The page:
Me, in my younger days.
I'm excited for the future of music.
Manchester is still the biggest city I've ever lived in - it's second in size only to London and Birmingham - so you can imagine how intimidating it was when we first ventured out. We soon got to know its mean streets though - learning to avoid Market Street and making a new home for ourselves in the café on the top floor of Afflecks Palace, before later migrating to the more mature charms of Night & Day (as immortalised in the I Am Kloot song). When I eventually moved to Sheffield five years later, the thing I missed the most were the record shops; in particular, Vinyl Exchange. Based on Oldham St. (RIP Bridge St. branch!), they sell vinyl (duh), CDs, DVDs etc, but they don't have the cases out on the floor - just small plastic envelopes with the title of the record on a piece of card. It's brilliant, because you can literally grab a stack and flick through - no awkward leaning over/shifting around/having to pull out every single case because you can't tell what it's supposed to be or who it's by. And because a lot of the stuff they sell are promo copies and/or second-hand, it's all really cheap too. My CD collection is still at my parent's house (s'all been copied onto the computer innit), but I'd estimate that roughly half of them were bought at Vinyl Exchange.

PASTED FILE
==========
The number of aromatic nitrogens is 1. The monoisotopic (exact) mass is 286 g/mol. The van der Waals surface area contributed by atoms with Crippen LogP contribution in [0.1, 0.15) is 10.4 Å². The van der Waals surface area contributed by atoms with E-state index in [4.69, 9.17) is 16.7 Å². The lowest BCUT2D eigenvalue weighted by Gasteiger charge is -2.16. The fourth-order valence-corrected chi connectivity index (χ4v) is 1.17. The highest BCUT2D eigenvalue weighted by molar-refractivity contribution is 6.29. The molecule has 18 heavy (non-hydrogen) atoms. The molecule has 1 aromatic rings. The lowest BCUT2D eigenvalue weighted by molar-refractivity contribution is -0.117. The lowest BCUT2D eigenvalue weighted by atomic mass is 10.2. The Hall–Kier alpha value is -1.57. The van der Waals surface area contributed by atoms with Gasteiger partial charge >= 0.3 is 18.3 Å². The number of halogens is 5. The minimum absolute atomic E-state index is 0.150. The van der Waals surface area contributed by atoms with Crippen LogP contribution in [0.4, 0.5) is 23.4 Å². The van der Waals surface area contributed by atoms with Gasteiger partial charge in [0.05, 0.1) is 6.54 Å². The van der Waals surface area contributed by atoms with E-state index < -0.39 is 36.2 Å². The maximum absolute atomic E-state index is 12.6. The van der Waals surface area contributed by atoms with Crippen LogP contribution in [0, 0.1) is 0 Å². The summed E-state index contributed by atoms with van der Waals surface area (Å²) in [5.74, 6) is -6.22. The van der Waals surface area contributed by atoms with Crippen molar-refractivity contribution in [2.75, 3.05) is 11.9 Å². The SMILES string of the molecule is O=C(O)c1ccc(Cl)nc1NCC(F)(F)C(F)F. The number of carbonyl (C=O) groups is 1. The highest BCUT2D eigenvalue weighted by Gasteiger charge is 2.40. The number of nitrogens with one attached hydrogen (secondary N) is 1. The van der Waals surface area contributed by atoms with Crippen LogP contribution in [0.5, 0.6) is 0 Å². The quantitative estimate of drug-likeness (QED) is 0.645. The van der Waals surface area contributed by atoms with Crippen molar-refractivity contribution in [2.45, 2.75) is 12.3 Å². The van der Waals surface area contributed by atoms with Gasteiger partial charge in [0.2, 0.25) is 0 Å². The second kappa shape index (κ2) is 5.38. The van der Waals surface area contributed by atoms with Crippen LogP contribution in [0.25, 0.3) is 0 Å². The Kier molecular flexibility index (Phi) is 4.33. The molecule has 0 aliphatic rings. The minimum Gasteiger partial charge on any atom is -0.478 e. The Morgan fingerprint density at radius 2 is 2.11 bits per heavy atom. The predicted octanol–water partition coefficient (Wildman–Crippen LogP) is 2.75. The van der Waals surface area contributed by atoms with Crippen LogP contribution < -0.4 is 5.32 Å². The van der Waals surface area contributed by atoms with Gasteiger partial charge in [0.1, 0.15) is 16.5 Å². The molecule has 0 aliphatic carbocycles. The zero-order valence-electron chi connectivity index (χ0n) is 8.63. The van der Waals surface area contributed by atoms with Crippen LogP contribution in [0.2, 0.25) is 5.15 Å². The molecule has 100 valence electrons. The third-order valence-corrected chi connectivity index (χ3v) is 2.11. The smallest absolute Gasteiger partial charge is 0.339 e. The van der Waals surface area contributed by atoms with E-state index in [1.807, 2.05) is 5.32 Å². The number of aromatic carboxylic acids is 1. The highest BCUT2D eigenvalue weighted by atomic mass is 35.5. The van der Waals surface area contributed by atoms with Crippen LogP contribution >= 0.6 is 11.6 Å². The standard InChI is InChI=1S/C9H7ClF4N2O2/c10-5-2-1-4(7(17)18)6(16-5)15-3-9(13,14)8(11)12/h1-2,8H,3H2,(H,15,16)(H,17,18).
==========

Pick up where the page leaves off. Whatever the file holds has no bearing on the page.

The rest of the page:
Independents work because they know exactly what their customers want to buy. It's so much easier to pick up music you've never heard of but can't wait to play when the whole store is filled with artists that you love. It's also weirdly satisfying to have something to show for your music collection - a bit like a photo album I suppose. Whilst being able to download mp3s straight onto my phone is undoubtedly incredibly convenient, it's not really the same as spending a whole afternoon pottering round a few shops and arguing about which record you'll play first when you get home.